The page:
In fact, the Education Minister has just given her whole support to local authorities in this matter. Given her name, Najat Vallaud Belkacem, one may surmise that she is not some racist red-neck and one might therefore suspect that there is a little bit more to this than has been reported on the basis of what the family lawyer said. Unfortunately of course, French law forbids releasing information regarding young children.

In other news related to this same family but totally unrelated to this affair, it coincidentally happens that two siblings, aged 3 and 4, are in the process of being placed under the department for the protection of children, something that usually only happens when children are victims of serious domestic violence.

This family may not be the wholly innocent victims of a police state as portrayed by their lawyer (he is doing his job quite effectively it seems.

Art Goldhammer said...

Yes, Bernard, I read that report in Le Monde too, but only after reading the Rue89 story I linked to, which was all I knew at the time. Am I irritating you for some reason? Your comments seem a little peevish of late.

Mitch Guthman said...


I had not seen the Le Monde article and became aware of it only after reading your and Art’s comments. I agree the additional background is significant and I thank you for directing attention to it.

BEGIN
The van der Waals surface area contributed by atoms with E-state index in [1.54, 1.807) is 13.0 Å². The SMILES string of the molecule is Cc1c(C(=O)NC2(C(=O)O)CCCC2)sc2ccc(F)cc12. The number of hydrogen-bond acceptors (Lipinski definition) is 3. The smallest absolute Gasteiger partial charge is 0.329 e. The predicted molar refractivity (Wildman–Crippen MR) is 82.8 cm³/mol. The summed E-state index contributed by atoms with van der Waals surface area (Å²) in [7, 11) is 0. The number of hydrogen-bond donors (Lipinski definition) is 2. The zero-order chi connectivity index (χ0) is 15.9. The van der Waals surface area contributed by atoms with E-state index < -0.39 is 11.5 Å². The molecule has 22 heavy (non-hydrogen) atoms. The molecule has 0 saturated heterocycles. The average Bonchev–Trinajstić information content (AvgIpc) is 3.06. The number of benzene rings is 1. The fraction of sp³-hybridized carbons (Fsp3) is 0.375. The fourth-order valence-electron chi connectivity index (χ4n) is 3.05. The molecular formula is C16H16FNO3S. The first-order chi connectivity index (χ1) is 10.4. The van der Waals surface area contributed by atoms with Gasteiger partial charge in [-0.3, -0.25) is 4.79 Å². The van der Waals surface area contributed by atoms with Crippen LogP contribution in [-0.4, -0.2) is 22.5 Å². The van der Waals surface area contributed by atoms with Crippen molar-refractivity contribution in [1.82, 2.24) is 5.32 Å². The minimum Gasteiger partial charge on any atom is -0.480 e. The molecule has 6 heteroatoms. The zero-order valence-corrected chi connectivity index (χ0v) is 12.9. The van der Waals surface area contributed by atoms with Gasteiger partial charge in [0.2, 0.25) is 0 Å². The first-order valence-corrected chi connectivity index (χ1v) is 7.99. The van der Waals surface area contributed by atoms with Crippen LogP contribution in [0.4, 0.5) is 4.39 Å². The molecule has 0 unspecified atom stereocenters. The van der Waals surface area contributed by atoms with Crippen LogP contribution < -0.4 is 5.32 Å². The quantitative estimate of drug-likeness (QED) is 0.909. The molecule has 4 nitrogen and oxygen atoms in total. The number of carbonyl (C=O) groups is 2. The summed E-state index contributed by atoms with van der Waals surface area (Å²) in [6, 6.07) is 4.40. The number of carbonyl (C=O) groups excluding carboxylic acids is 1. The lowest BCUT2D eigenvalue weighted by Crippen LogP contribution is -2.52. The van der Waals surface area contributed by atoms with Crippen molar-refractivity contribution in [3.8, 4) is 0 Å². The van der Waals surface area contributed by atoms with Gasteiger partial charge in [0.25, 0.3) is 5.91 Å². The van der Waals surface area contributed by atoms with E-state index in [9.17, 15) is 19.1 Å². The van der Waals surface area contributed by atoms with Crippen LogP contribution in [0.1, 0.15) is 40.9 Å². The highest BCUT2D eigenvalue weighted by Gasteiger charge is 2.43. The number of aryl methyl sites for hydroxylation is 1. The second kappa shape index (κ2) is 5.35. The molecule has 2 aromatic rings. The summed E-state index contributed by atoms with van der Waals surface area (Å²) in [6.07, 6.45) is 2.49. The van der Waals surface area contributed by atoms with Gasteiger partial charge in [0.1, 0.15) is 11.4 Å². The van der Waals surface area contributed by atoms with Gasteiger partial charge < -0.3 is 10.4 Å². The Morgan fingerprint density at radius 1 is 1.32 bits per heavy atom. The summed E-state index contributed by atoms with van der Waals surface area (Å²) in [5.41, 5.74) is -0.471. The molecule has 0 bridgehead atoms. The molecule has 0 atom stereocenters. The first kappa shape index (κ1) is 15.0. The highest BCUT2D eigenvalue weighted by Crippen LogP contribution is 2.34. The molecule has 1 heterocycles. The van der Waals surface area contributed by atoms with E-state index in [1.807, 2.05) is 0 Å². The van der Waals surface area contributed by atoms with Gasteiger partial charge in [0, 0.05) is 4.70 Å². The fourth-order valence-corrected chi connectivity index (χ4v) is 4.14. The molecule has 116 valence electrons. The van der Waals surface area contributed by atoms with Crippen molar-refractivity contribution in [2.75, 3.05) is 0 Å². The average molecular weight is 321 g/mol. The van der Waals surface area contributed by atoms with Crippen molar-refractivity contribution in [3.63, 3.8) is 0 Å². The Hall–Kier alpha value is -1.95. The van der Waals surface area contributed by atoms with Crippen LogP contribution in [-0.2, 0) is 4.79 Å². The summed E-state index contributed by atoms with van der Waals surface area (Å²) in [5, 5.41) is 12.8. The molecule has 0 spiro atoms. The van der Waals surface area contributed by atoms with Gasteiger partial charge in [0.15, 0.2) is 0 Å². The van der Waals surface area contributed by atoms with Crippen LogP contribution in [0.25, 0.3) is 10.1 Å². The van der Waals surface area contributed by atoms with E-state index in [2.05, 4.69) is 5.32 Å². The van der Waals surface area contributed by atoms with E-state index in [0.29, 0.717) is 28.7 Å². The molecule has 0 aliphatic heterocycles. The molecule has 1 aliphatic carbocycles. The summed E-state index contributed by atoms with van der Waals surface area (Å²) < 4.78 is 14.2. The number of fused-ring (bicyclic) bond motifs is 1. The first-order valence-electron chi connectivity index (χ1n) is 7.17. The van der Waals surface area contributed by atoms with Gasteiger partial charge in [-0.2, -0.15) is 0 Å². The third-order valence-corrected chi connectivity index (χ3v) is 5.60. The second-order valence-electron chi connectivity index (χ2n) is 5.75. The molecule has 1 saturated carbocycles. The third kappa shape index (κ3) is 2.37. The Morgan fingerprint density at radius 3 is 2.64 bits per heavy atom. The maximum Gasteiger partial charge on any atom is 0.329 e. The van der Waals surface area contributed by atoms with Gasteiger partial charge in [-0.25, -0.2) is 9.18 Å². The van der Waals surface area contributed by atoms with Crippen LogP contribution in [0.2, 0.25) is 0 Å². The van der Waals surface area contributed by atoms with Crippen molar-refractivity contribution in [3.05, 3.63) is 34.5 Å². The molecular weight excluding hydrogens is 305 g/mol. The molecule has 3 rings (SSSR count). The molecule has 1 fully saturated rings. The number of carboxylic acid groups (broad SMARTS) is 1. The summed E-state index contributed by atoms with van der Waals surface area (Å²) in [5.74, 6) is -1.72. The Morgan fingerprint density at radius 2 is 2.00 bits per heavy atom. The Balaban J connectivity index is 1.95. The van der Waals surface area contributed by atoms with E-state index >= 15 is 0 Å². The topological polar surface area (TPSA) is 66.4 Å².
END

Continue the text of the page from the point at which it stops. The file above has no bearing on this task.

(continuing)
Nevertheless, it does not change my opinion that the action against this child was a serious error in judgment by the authorities. Nothing in the Le Monde article justifies taking an 8-year old child before a court for writing that he “supports” Islamist killers. I do not see how dragging this boy before some kind of court will help him in any way. It isn’t likely to change his mind about what he hears at home, either.

If it is the case that the father had a confrontation with the teacher and others at the school, yes, that’s clearly a matter for the law. Likewise, if these parents are bad parents and are endangering their children, that’s certainly a matter for the State. But whatever the father’s sins may be, they shouldn’t be visited upon his child.

As for Najat Vallaud Belkacem’s expressions of support, I understand that she thinks the local authorities acted correctly but I have no idea why she thinks so. Again, even if there’s an issue with the boy’s father, I don’t see how this justifies acting against the boy in any way and Mme. Vallaud-Belkacem makes no effort to justify the action on the merits; she simply is saying that she generally supports the authorities.

bernard said...


You carry a lot of intellectual influence in the USA, rightly so. It is thus even more important to be careful in this kind of quick reporting and to apply some rules of thumb:

1. sensational "news" are, well, sensational;
2. France is not a police state, neither will it become one; Incidentally for Mitch, that child was not of course brought to some court, neither will he be. He was simply interviewed, most likely by an officer specialised in hearing young children, not some jackboot wearing madman.